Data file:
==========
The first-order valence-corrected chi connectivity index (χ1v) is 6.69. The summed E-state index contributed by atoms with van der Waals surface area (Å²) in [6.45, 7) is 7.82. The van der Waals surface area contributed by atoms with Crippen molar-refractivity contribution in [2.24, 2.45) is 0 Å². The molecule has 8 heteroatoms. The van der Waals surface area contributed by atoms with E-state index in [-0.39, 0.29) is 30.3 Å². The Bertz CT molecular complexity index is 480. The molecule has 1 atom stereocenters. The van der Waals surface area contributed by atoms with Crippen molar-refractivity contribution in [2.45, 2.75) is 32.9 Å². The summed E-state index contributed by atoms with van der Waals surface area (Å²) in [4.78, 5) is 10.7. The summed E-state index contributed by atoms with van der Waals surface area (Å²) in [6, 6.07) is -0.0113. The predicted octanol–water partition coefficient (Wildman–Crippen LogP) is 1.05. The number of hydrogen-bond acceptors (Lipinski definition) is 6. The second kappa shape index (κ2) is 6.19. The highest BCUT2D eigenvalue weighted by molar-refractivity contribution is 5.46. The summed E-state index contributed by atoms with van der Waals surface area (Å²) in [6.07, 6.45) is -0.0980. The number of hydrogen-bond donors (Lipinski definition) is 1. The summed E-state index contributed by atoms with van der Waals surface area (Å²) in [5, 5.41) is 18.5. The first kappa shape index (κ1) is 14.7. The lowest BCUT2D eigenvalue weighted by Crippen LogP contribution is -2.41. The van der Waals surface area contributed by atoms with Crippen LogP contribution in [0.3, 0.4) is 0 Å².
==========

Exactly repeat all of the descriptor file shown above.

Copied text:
The first-order valence-corrected chi connectivity index (χ1v) is 6.69. The summed E-state index contributed by atoms with van der Waals surface area (Å²) in [6.45, 7) is 7.82. The van der Waals surface area contributed by atoms with Crippen molar-refractivity contribution in [2.24, 2.45) is 0 Å². The molecule has 8 heteroatoms. The van der Waals surface area contributed by atoms with E-state index in [-0.39, 0.29) is 30.3 Å². The Bertz CT molecular complexity index is 480. The molecule has 1 atom stereocenters. The van der Waals surface area contributed by atoms with Crippen molar-refractivity contribution in [2.45, 2.75) is 32.9 Å². The summed E-state index contributed by atoms with van der Waals surface area (Å²) in [4.78, 5) is 10.7. The summed E-state index contributed by atoms with van der Waals surface area (Å²) in [6, 6.07) is -0.0113. The predicted octanol–water partition coefficient (Wildman–Crippen LogP) is 1.05. The number of hydrogen-bond acceptors (Lipinski definition) is 6. The second kappa shape index (κ2) is 6.19. The highest BCUT2D eigenvalue weighted by molar-refractivity contribution is 5.46. The summed E-state index contributed by atoms with van der Waals surface area (Å²) in [6.07, 6.45) is -0.0980. The number of hydrogen-bond donors (Lipinski definition) is 1. The summed E-state index contributed by atoms with van der Waals surface area (Å²) in [5, 5.41) is 18.5. The first kappa shape index (κ1) is 14.7. The lowest BCUT2D eigenvalue weighted by Crippen LogP contribution is -2.41. The van der Waals surface area contributed by atoms with Crippen LogP contribution in [0.3, 0.4) is 0 Å².